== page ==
Loir was entranced by the Parisian street scene which had been transformed by Haussmann’s mission to reshape the Parisian landscape transforming it from a labyrinthine network of dark and dingy narrow medieval streets, into the complex order of grand boulevards.
Loir must have taken from Pastelot an interest in capturing figural qualities, but Loir invested this type of training instead into his own synthesis of figures and landscape to produce the natural replication of the activity along the Parisian streets. This interest in the Parisian street scene was influenced, however, by another transformation that had entirely reshaped the Parisian landscape and how Parisians spent their leisure time. Beginning in the 1850s, Baron Georges Haussmann undertook an enormous project that changed Paris, from a labyrinthine maze of medieval streets, into the complex order of grands boulevards. For Loir, the streets themselves became the centre of activity – whether it be the bohemian centre of Montmartre or the upper-class promenades of the leisure class. Loir spent hours each day walking the streets in search of inspiration, all the time, studying them and the Parisians who populated them.
In one of the volumes of Figures Contemporaines: Tirées De L’album Mariani, illustrated biographies of famous contemporary characters from 1894 to 1925, Luigi Loir’s relationship with Paris as depicted in his art was explained:
“… he understands the sites; he likes the twilights in them; he studies all of their aspects. His canvases give off the reflection of a faithful mirage, of a conscientious study of urban nature. There is a dilettantism of a stroller and the contemplation of a poet in him. One feels that all of his impressions are real and that he only paints them while under a spell. His interest in the urban cityscape is perhaps more complex than a simple depiction of Paris and its inhabitants. Lori’s sincere reflections on the changing effects of both the different times of day and the weather, show the aesthetic reflection put into his paintings…”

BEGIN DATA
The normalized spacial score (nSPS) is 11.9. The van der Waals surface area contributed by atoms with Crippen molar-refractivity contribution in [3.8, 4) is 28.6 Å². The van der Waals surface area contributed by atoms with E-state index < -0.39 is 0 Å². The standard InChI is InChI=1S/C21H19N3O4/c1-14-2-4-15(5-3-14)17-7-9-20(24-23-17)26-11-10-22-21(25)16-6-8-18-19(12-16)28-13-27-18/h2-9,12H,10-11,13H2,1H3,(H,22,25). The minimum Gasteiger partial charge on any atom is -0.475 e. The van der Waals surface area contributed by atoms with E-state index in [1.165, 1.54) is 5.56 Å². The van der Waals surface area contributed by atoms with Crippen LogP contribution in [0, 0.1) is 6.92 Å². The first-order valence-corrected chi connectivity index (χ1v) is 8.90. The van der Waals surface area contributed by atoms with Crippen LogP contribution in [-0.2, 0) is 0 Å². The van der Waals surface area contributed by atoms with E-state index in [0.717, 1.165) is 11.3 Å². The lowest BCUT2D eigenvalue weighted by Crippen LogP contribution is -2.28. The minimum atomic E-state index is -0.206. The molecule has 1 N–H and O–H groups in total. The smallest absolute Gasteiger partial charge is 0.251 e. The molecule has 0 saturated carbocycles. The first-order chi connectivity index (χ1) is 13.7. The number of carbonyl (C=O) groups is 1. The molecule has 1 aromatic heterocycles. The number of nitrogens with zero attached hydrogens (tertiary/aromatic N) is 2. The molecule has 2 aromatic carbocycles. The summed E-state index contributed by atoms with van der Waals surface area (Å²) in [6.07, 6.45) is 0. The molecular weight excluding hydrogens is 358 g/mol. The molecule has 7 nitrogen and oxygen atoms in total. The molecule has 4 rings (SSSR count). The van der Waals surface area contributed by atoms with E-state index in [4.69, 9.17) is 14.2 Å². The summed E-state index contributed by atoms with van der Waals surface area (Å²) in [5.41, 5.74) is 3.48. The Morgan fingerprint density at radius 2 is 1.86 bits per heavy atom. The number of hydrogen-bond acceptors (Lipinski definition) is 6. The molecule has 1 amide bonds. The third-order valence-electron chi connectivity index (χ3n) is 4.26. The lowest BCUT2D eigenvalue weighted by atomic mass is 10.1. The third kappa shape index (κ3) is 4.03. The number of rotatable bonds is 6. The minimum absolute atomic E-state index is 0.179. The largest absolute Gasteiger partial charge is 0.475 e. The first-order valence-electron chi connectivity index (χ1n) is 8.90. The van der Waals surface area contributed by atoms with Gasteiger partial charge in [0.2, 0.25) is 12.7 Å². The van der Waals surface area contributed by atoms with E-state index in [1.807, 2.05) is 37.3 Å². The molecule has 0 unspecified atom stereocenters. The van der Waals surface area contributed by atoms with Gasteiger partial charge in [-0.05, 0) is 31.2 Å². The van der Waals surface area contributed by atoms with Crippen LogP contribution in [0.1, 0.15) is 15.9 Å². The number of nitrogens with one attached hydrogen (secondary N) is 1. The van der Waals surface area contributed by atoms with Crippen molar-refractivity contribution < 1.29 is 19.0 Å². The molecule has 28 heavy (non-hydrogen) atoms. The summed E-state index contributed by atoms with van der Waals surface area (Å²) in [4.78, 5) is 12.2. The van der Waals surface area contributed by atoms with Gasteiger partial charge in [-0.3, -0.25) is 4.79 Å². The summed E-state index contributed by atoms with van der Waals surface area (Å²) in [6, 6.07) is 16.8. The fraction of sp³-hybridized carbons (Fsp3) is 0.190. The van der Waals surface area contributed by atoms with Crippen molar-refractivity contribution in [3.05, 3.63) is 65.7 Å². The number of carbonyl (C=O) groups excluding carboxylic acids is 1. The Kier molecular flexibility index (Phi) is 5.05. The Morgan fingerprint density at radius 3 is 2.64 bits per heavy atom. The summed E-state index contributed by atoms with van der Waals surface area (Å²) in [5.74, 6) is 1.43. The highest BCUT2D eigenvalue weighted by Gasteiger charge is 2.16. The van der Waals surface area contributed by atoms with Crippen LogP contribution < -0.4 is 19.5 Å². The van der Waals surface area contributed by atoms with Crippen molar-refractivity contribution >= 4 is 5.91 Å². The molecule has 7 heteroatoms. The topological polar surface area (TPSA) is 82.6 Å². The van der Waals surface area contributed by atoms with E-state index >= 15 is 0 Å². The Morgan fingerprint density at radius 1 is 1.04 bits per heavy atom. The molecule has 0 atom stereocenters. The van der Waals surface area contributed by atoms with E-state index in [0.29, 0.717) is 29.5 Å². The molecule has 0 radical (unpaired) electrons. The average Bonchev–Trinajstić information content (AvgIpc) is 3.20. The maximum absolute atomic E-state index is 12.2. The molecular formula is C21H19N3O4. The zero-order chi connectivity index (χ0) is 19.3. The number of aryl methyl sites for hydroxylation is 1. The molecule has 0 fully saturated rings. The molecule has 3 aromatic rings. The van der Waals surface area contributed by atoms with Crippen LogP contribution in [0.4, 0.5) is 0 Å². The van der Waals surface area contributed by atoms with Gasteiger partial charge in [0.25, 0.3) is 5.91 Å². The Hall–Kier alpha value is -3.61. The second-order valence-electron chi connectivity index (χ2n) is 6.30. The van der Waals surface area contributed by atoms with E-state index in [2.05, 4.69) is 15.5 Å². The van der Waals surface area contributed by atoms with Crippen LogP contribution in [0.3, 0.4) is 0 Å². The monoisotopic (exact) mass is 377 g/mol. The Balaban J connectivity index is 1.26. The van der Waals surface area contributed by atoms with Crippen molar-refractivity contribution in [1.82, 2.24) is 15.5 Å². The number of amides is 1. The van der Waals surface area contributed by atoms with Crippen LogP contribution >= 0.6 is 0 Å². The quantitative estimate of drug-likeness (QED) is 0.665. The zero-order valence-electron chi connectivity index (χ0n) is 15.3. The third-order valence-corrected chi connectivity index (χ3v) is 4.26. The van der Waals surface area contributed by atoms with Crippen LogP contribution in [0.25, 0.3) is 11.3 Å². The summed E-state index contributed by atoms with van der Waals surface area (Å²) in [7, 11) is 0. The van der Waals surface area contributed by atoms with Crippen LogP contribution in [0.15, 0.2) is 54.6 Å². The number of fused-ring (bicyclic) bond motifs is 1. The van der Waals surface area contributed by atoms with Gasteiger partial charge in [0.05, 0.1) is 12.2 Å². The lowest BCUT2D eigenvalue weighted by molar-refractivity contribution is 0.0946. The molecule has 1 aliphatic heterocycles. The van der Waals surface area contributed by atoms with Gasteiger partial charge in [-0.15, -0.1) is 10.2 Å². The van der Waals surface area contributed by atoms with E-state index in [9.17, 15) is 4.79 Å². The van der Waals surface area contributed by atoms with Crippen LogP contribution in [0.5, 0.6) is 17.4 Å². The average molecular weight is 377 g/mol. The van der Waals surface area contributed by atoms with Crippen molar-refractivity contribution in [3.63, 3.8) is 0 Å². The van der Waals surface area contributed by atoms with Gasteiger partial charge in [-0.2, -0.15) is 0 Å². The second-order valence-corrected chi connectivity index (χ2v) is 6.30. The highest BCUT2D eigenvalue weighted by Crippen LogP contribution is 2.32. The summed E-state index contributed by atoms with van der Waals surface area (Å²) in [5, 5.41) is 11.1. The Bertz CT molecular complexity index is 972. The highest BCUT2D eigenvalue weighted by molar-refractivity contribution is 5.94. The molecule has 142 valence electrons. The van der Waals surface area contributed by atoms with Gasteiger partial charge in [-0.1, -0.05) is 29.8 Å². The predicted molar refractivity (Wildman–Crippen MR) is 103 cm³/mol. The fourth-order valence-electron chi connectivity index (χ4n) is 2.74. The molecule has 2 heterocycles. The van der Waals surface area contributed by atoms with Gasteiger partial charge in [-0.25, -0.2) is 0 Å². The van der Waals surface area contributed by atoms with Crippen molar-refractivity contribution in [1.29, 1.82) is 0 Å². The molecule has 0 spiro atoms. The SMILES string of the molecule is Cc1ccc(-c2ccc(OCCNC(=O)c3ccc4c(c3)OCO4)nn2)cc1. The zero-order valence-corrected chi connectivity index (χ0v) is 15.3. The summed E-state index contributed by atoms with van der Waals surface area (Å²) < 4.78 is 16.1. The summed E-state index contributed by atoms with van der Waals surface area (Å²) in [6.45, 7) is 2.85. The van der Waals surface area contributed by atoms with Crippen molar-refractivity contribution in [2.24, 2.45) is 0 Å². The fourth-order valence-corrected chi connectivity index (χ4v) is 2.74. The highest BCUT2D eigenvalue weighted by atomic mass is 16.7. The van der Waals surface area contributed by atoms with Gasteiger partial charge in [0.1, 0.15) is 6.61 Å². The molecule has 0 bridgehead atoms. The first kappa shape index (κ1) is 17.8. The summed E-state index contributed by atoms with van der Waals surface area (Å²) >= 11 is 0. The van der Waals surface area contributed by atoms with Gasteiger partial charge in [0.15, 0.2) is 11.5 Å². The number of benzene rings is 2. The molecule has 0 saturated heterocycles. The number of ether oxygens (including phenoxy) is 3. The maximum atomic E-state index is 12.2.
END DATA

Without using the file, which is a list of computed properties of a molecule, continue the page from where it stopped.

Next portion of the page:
Luigi Loir was not alone when it came to depicting life in Paris. A contemporary of his was the Russian-born Frenchman, Jean Béraud. Jean Béraud was known for his depictions of the changing face of Paris and the nightlife during the Belle Époque. He, like Loir, was captivated with modern life in Paris, especially after the major infrastructure project of what was termed, Haussmannisation, named for Georges-Eugène Haussmann, the prefect chosen to lead the urban renewal project. Béraud painted the newly widened boulevards, the new transportation systems and the intermingling of people from a wide array of social spheres. However, the scenes Béraud and Loir produced were different. Loir was more interested in depicting the environment whereas Béraud wanted to depict the people. In C.-E. Curinier, Dictionnaire Nationale des Contemporains, the difference between the two painters was succinctly put:
“…It is Béraud who paints the Parisians of Paris, but Loir who paints the Paris of the Parisians…”
In Loir’s depiction of Paris scenes his attention is not given to individual details so much as light and atmosphere
In 1870, Loir was commissioned into the military to record the battles of Bourget, part of the siege of Paris during the Franco-Prussian War. Loir concentrated exclusively on painting views of Paris. In these works, Loir caught and expressed the many faces of Paris, at all hours of the day and during different seasons. It was because of his work during this campaign of 1870, that Loir was elected to be the official painter of the Boulevards of Paris. This boosted his career and reputation. In 1879 in was awarded the Bronze medal from the Exposant Fidele des Artistes Francais. Loir was also elected into the Legion of Honor in 1898.
Luigi Aloys-François-Joseph Loir died in his beloved Paris on February 9th 1916 aged 70.